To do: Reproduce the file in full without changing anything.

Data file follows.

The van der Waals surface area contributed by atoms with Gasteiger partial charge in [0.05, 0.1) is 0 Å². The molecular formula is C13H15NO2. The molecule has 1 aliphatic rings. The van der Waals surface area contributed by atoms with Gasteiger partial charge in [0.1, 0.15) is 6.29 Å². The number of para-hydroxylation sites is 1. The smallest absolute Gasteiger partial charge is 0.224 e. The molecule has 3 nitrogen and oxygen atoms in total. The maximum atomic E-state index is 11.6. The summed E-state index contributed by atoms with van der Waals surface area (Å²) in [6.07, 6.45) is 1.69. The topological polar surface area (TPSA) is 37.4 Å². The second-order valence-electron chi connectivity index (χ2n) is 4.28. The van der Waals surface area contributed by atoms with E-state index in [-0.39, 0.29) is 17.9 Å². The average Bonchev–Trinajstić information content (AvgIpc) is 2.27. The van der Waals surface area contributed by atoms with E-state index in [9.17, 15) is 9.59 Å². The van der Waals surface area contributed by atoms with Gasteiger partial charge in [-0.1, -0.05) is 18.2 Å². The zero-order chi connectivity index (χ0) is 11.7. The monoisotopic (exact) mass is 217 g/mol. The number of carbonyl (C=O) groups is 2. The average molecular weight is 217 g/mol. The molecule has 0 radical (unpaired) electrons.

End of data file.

The van der Waals surface area contributed by atoms with Gasteiger partial charge in [0.05, 0.1) is 0 Å². The molecular formula is C13H15NO2. The molecule has 1 aliphatic rings. The van der Waals surface area contributed by atoms with Gasteiger partial charge in [0.1, 0.15) is 6.29 Å². The number of para-hydroxylation sites is 1. The smallest absolute Gasteiger partial charge is 0.224 e. The molecule has 3 nitrogen and oxygen atoms in total. The maximum atomic E-state index is 11.6. The summed E-state index contributed by atoms with van der Waals surface area (Å²) in [6.07, 6.45) is 1.69. The topological polar surface area (TPSA) is 37.4 Å². The second-order valence-electron chi connectivity index (χ2n) is 4.28. The van der Waals surface area contributed by atoms with E-state index in [-0.39, 0.29) is 17.9 Å². The average Bonchev–Trinajstić information content (AvgIpc) is 2.27. The van der Waals surface area contributed by atoms with E-state index in [9.17, 15) is 9.59 Å². The van der Waals surface area contributed by atoms with Gasteiger partial charge in [-0.1, -0.05) is 18.2 Å². The zero-order chi connectivity index (χ0) is 11.7. The monoisotopic (exact) mass is 217 g/mol. The number of carbonyl (C=O) groups is 2. The average molecular weight is 217 g/mol. The molecule has 0 radical (unpaired) electrons.